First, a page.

Rancher Labs is a startup providing management on top of the Docker containers, today the company has announced that it has raised $10 million in a series A funding…
May 26th, 2015
EMC has acquired Virtustream, a Infrastructure as a Service (IaaS) provider originally funded among the others from SAP for 1.2 billion US dollars. Virtustream also provides a Cloud Management Platform…
May 25th, 2015
Japanese startup Midokura focused on network virtualization announced the availability of Midokura Enterprise MidoNet (MEM). MidoNet is a scalable network virtualization solution integrated with OpenStack Kilo networking project and…
May 20th, 2015
Red Hat yesterday announced the release of version 3.2. of its cloud management software, CloudForms. CloudForms allows the management of hypervisors from Red Hat, VMware and Microsoft as well as…
May 20th, 2015
Besides releasing their annual Magic Quadrant for Cloud Infrastructure as a Service, research and consulting firm Gartner also made some predicitons about the growth of Cloud Infrastructure as a Service…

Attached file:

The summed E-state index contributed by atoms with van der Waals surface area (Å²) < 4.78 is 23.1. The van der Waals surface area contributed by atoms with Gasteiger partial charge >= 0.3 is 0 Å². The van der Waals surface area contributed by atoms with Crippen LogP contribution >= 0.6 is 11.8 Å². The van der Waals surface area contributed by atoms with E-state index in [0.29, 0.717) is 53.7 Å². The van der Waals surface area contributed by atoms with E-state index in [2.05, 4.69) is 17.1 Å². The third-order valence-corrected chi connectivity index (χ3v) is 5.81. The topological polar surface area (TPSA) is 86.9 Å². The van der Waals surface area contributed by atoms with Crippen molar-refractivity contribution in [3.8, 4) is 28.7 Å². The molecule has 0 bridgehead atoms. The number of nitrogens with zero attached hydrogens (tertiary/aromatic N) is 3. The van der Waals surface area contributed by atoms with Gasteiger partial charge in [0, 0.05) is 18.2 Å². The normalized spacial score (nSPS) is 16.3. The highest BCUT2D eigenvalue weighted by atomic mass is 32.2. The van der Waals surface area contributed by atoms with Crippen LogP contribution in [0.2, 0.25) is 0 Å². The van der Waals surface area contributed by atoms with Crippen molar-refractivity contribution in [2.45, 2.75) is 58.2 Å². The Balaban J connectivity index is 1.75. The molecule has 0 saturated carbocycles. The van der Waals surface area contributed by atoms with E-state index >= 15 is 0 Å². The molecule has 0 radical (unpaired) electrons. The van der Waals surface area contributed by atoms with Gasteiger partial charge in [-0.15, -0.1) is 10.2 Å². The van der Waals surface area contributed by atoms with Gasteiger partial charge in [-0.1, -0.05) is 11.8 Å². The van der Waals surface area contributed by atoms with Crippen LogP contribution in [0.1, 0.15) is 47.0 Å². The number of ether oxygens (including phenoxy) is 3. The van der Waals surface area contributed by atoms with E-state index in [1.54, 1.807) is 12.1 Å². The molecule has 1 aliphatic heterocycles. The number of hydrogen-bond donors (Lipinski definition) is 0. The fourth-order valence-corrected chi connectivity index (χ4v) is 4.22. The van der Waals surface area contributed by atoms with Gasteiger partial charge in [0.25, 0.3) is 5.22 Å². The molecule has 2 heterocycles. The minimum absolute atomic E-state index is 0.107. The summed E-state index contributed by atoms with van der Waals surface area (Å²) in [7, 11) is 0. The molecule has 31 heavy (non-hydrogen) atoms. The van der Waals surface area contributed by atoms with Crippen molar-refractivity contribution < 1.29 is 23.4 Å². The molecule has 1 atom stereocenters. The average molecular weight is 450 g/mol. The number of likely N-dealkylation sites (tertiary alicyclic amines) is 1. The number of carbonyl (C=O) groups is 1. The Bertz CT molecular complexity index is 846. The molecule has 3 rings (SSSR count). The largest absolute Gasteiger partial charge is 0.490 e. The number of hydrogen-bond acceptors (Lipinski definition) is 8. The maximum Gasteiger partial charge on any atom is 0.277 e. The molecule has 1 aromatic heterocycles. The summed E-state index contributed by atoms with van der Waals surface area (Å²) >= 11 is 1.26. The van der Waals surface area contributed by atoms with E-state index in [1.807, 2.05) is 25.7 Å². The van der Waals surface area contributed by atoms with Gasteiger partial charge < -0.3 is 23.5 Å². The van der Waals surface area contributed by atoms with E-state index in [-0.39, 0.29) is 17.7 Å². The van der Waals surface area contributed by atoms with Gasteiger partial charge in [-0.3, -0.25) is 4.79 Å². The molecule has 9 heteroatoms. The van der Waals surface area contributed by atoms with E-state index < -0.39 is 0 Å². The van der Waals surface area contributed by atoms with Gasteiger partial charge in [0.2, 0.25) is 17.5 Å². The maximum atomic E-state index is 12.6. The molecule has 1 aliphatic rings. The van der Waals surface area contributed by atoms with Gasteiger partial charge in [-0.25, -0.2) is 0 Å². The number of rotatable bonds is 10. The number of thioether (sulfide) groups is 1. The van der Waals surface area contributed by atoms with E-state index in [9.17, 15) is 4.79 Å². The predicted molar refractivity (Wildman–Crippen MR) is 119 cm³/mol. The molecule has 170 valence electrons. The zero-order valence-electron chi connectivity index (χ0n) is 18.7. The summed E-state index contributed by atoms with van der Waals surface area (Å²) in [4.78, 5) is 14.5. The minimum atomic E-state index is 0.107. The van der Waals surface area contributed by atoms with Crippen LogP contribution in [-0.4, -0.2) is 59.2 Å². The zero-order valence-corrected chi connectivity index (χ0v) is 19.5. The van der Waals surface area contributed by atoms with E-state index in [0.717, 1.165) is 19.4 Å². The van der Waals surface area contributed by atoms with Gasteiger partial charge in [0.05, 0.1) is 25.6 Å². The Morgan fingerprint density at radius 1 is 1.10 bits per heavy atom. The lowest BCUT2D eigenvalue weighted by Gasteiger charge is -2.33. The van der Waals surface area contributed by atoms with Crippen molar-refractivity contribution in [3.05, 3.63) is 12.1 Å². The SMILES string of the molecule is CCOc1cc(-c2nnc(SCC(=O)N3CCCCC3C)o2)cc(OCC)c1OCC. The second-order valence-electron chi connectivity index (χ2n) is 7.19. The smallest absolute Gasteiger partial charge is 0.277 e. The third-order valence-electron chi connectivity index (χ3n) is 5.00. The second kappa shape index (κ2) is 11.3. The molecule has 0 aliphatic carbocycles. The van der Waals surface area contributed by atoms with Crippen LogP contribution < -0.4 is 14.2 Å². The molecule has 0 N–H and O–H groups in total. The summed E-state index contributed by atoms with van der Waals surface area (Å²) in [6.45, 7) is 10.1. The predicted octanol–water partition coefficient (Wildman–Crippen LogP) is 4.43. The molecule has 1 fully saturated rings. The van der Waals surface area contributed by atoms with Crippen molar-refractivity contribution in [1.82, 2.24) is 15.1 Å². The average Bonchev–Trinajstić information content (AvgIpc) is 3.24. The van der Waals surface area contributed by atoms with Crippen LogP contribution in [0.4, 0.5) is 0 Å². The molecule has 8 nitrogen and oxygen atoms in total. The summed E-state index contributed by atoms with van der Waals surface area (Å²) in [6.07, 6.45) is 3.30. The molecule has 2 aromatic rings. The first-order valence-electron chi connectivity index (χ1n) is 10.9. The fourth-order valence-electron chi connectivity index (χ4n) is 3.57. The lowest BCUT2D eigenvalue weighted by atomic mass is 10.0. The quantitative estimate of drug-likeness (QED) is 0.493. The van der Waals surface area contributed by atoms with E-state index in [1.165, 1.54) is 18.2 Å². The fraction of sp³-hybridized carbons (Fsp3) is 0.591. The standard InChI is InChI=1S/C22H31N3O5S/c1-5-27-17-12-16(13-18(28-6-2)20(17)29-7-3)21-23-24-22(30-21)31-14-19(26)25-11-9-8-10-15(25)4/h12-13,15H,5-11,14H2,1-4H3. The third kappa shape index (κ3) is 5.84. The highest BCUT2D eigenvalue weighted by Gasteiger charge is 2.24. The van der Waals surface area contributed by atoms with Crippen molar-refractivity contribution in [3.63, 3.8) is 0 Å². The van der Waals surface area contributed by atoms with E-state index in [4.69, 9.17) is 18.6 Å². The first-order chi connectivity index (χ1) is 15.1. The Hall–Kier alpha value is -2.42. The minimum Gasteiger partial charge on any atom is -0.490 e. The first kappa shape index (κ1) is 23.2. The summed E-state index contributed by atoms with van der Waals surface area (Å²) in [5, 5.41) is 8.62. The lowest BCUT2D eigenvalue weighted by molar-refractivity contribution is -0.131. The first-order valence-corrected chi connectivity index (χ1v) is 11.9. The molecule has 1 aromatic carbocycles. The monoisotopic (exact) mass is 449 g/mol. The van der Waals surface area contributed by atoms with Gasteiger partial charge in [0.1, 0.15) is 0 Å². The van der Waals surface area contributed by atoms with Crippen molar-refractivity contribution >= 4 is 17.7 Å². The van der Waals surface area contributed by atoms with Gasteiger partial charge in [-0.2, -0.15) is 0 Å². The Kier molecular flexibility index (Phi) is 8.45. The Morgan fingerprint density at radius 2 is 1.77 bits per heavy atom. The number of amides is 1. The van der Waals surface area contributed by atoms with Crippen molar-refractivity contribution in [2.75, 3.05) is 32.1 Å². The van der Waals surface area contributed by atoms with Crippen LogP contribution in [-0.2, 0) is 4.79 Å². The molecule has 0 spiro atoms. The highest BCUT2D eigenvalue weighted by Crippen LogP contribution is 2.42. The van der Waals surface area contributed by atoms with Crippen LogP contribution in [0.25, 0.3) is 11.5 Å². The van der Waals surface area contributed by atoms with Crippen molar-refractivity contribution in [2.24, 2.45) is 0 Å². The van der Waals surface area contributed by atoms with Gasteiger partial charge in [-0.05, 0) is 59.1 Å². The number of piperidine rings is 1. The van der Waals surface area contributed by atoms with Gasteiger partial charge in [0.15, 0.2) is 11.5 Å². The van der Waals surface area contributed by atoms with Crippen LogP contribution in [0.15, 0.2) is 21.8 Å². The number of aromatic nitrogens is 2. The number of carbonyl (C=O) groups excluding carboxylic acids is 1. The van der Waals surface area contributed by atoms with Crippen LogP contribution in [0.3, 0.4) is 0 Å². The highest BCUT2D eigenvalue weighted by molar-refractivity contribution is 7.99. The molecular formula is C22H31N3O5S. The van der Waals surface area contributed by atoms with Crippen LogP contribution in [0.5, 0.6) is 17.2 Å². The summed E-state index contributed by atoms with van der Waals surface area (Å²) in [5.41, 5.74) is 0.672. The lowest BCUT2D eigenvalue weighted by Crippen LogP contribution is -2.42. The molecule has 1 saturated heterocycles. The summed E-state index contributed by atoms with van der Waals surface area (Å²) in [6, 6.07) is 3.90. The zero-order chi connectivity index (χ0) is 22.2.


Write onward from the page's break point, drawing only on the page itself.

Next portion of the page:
May 20th, 2015
Gartner this week updated its Magic Quadrant for Cloud Infrastructure as a Service (IaaS) for the year 2015. The Magic Qudrant for 2014 was released in May last year (covered…
May 19th, 2015
Red Hat yesterday announced a new Suite which bundles its cloud portfolio to manage both Infrastructure as a Service (IaaS) and Platform as a Service (PaaS) workloads. The suite, which…
May 18th, 2015
A day before the start of Citrix annual Synergy conference, rival VMware announced project Enzo. Project Enzo is the name of a new Software as a Service offering from VMware…
May 18th, 2015
Last week, Citrix held its annual Synergy conference in Orlando. During the conference Citrix made several announcements which will be summarized in this blogpost.
Citrix Workspace Cloud, which is a…